Tuesday, September 7, 2021

May 24, 1942: German Anti-Partisan Operations in Full Swing

Sunday 24 May 1942

Lieutenant Commander Lance E. Massey 24 May 1942 worldwartwo.filminspector.com
Lt Cdr Lance E. Massey commander of VT-3 in the cockpit of his TBD-1 Devastator, at Naval Air Station Ford Island, Pearl Habor, 24 May 1942. Note that the plane has the marking for sinking one Japanese ship on it. Massey will lead his squadron of obsolete torpedo bombers into battle from the USS Enterprise at Midway and perish on 4 June 1942. He receives the Navy Cross posthumously and the Navy names destroyer DD-778 after him in 1944 (Naval History and Heritage Command 80-G-66074).

Battle of the Pacific: The Japanese introduce a new codebook on 24 May 1942. This new code takes several days for US Naval Intelligence to crack. However, the new Japanese codebook comes a few days too late, as the Americans within the past few days have decoded several important Japanese messages that detail Japanese plans to invade Midway Island in early June.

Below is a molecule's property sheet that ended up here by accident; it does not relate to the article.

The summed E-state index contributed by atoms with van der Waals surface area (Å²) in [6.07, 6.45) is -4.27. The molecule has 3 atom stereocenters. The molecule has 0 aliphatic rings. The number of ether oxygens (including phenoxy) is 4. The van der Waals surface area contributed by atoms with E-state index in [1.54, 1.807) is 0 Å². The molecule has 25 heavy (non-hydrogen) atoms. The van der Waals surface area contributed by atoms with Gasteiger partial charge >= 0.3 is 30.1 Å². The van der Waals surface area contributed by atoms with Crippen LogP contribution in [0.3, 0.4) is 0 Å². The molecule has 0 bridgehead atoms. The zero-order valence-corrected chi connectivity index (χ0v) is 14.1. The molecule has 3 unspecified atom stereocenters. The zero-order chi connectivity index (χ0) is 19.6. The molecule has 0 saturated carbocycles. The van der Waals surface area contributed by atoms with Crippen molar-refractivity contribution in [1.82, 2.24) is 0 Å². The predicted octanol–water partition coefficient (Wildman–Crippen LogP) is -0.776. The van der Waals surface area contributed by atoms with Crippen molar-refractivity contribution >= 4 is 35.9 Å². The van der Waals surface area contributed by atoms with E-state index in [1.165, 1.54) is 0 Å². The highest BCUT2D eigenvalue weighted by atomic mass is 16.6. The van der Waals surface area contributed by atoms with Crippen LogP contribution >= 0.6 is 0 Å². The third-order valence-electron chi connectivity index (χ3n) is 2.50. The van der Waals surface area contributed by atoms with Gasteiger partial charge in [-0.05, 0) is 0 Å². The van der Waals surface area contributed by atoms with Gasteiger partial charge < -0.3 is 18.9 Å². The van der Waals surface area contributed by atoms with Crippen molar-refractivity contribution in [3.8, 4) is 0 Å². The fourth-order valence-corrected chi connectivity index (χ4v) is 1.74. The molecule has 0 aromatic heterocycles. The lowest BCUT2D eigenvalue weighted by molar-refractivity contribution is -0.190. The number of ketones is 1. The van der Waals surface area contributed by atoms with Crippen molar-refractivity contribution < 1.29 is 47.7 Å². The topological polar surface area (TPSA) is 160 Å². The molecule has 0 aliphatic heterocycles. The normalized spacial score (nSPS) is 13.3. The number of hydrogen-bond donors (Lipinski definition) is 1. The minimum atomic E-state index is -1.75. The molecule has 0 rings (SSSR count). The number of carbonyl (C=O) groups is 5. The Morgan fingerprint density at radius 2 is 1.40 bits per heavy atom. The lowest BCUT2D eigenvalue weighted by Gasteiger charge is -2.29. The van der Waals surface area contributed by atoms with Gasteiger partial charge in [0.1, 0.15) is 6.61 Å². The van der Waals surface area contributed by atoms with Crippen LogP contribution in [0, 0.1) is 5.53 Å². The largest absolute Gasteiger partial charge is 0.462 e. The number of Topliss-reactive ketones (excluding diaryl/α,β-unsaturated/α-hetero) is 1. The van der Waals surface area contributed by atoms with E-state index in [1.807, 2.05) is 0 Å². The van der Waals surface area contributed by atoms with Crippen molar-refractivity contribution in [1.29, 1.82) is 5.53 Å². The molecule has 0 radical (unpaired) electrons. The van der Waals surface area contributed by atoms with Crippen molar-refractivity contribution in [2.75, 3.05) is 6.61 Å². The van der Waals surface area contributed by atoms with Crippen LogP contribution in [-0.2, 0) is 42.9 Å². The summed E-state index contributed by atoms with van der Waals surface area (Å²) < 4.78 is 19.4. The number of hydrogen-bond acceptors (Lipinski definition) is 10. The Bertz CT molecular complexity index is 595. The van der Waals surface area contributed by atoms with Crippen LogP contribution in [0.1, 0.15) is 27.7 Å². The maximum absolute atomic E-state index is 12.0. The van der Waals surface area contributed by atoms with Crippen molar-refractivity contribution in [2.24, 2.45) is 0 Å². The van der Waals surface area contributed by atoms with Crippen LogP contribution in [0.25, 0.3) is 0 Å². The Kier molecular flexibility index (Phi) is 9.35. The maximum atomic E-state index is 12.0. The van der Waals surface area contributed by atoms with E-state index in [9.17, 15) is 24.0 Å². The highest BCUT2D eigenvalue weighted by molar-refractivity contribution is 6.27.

Due to this codebreaking, the US Navy, led operationally by Admiral Chester Nimitz, already knows that the Japanese are going to divide their forces between Midway and the Aleutian Islands. The US also knows how many aircraft carriers the Japanese will deploy. Nimitz and his strategists decide to concentrate their only three aircraft carriers (once USS Enterprise and Hornet arrive from the southwest Pacific) at Midway and essentially abandon the Aleutians. At Midway, Nimitz figures, the three available carriers plus aircraft stationed on Midway itself should enable the US Navy to fight the battle on equal terms numerically.

Despite only having rough numerical parity, though, the advantage of knowing Japanese plans in advance gives the Allies an incalculable advantage. Enterprise and Hornet are expected back at Pearl within the next few days and will barely have time to turn around to get to Midway in time.